Join Date: May 2013
Location: Left Coast, Canada
I've never been a fan of the wiring quality on a Vic.
As others have indicated, check the obvious and easy stuff first. Turning the handlebars would not have a direct effect on the battery connections because neither stretch that far but it's still a good place to start. Make sure it is fully charged, operating properly and all connectors at both ends are solidly terminated. While you've got the proper tools out, check and clean the connectors and mounting bolts on the regulator as well. (just because)
As it is an intermittent problem I imagine you will have to get a bit more involved by checking connectors in the fairing and tank areas. It's very easy to do. You aren't making any modifications or strange repairs, you are simply opening and reconnecting the plugs.
All of them should have locking tabs so make sure they are disconnected properly to avoid any damage. You are primarily looking for a loose connection but also take a close look at the pins, both male and female, for any kind of discolouration that could be corrosion. If you find any, clean them. Also add dielectric grease to all the pins before you plug them back together.
With everything apart, turn the handlebars back and forth and look for obvious problems. Also look for locations the wire moves and rubs against another part of the bike. There may be a bit of worn insulation which could also be a source of both the stalling and low battery instances you are experiencing. If you do see any potential problem areas they need to be inspected closer for physical damage.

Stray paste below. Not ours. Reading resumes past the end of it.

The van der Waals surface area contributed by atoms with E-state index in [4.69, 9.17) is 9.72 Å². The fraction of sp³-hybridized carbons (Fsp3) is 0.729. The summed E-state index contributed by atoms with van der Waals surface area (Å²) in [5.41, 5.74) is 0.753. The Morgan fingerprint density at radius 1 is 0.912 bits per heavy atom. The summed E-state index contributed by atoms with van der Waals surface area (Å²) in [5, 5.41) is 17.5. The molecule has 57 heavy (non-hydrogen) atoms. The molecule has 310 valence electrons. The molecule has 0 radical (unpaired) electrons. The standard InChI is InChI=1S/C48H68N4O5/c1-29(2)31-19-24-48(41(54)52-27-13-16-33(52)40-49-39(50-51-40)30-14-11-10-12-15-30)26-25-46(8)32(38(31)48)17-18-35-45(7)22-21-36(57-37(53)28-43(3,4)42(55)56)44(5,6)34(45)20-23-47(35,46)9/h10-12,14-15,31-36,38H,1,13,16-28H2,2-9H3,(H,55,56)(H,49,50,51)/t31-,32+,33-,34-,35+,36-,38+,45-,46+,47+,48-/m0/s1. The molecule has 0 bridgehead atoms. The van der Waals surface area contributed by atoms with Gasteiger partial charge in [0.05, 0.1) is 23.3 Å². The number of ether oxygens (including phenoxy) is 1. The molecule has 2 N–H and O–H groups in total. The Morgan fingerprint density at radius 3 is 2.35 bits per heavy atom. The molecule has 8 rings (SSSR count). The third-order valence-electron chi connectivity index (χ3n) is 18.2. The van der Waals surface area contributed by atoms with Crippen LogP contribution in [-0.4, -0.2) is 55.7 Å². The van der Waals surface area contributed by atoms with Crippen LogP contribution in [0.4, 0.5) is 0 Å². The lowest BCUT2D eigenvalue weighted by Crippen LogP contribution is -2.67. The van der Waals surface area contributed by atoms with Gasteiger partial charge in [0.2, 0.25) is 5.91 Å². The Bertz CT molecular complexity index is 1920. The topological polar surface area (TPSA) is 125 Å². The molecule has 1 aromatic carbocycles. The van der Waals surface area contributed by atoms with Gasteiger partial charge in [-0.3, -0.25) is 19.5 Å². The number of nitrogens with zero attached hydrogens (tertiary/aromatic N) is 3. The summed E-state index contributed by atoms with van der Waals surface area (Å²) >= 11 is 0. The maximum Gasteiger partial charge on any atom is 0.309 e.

As an FYI I had a headlight that would flicker while riding and sometimes at start-up wouldn't come on at all until it got a good whack. It came down to a connector on the aftermarket VictoryHID ballast not fitting into the stock connector as tight as a sealed connector should . It was locked in alright, it's just a mismatched plug that loosely fits and wobbles. A bit of tape fixed it up and it now works fine. That's the kind of stuff to look for.
Hopefully the problem is fixed with this minor amount of troubleshooting. Anything more advanced would need more resources and knowledge on the system. If you have that ability then go for it. It's a good time of the year to have the bike down although depending on your weather, you may not get the opportunity to test it out on the road.
If your problem was found and fixed and before you put everything back together, if during your earlier inspection you found any locations that had wiring moving against another part, it needs addressing. You need to isolate the wiring with cable ties/electrical tape/loom sheathing, whichever is appropriate for the situation.
Good luck and let us know how you make out.
Not all those who wander are lost.